Are massage guns worth it?

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You just got a new massage gun and were looking forward to using it to solve your problem with muscle soreness. Massage guns resemble a drill with a battery.   They have different heads that can be added on depending on the shape of the area you want to treat. They also offer different speeds and intensities.

How do massage guns treat an area?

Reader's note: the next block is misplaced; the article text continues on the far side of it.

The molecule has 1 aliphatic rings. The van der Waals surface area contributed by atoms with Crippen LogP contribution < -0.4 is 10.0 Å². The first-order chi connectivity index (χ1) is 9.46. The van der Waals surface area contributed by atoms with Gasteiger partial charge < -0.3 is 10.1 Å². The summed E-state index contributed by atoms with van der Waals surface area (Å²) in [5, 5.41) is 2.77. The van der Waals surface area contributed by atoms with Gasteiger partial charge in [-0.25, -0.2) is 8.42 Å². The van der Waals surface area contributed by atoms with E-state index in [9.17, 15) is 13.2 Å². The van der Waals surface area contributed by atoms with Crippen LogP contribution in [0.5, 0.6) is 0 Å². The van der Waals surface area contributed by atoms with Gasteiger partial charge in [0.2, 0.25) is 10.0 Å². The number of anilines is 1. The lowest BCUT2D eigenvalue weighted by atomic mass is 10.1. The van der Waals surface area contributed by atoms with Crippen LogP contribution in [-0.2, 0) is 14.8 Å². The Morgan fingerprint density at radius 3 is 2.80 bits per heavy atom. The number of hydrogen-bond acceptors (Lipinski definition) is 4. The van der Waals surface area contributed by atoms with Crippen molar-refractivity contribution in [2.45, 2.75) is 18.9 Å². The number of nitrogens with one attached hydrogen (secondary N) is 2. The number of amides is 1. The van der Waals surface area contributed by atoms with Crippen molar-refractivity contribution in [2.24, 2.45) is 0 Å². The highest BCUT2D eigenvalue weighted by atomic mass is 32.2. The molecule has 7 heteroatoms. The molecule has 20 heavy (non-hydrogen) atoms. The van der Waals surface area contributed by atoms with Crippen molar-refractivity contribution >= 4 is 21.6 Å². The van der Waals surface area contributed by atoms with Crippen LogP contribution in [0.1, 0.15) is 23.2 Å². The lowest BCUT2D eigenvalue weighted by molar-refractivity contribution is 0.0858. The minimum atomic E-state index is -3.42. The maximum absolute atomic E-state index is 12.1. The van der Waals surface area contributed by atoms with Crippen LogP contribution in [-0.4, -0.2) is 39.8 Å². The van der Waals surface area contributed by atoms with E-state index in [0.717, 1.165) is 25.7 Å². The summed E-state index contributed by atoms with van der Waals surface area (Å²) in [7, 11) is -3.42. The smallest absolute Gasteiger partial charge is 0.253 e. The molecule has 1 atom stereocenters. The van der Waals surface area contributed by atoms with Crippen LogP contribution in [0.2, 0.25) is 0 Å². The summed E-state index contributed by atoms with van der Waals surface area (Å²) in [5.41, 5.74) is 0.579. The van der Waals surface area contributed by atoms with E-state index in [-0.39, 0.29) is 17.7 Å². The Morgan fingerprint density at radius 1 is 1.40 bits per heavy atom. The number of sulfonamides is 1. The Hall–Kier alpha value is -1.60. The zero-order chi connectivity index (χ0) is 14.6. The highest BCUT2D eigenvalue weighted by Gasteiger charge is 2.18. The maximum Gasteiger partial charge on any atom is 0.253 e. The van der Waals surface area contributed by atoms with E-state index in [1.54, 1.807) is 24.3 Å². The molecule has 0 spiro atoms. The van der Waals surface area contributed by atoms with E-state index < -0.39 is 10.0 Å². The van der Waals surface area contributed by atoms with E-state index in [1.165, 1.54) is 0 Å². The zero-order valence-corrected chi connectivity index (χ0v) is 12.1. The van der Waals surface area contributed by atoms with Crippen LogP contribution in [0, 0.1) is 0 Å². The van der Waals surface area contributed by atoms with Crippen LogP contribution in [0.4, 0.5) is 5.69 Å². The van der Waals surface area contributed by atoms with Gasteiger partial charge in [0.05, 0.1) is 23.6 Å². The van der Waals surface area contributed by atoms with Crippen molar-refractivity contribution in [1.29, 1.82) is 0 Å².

Massage guns perform high-intensity tapotement, which is the laying on of hands using either the palms or the sides of the hands and rhythmically striking the person when performed by a massage therapist.   Wikipedia offers a nice explanation although the effect is thought to be stimulatory for circulation and lymphatic drainage. Using a massage gun for a few minutes will do all of these things and will also leave the area very sore for a day. The question I always ask patients is what they were treating.   Most patients will tell you that they were working on a sore calf, a tight shoulder, or a stiff muscle and that the overall effect may or may not have helped.   Some say the effect is temporary and the problem continues to return. Others have told me the device made them sore and had no benefit. People will use these tools to treat something they feel is tight or sore.   The problem is that we are poor at interpreting what that tight or sore area means.  Is it just tight because...things just get tight?  What if that tightness is actually strained tissue?  Can you tell the difference?  Most of us will get this wrong which is why self-help methods such as foam rolling are recommended to be used generally. The truth is that we are interconnected being of movement and move as a unit.   Watch people in the park and try to find a sore shoulder in the wild.   Here is a helpful clue; it doesn't exist, but you will see people walking with shoulders attached to moving bodies. As the warehouses empty out of massage guns while the prices drop, it reminds me of another fad which was the matching with the moving fingers that dig into your body part.   There is likely one in many basements no longer being used. My professional advice; avoid the massage gun and buy a self-massager instead which is more beneficial and less traumatic.  Better yet, get a great massage from a licensed massage therapist.   Even better, make an appointment with a chiropractic sports physician and find out why your body part is tight and dysfunctional. You can request an appointment using this helpful link.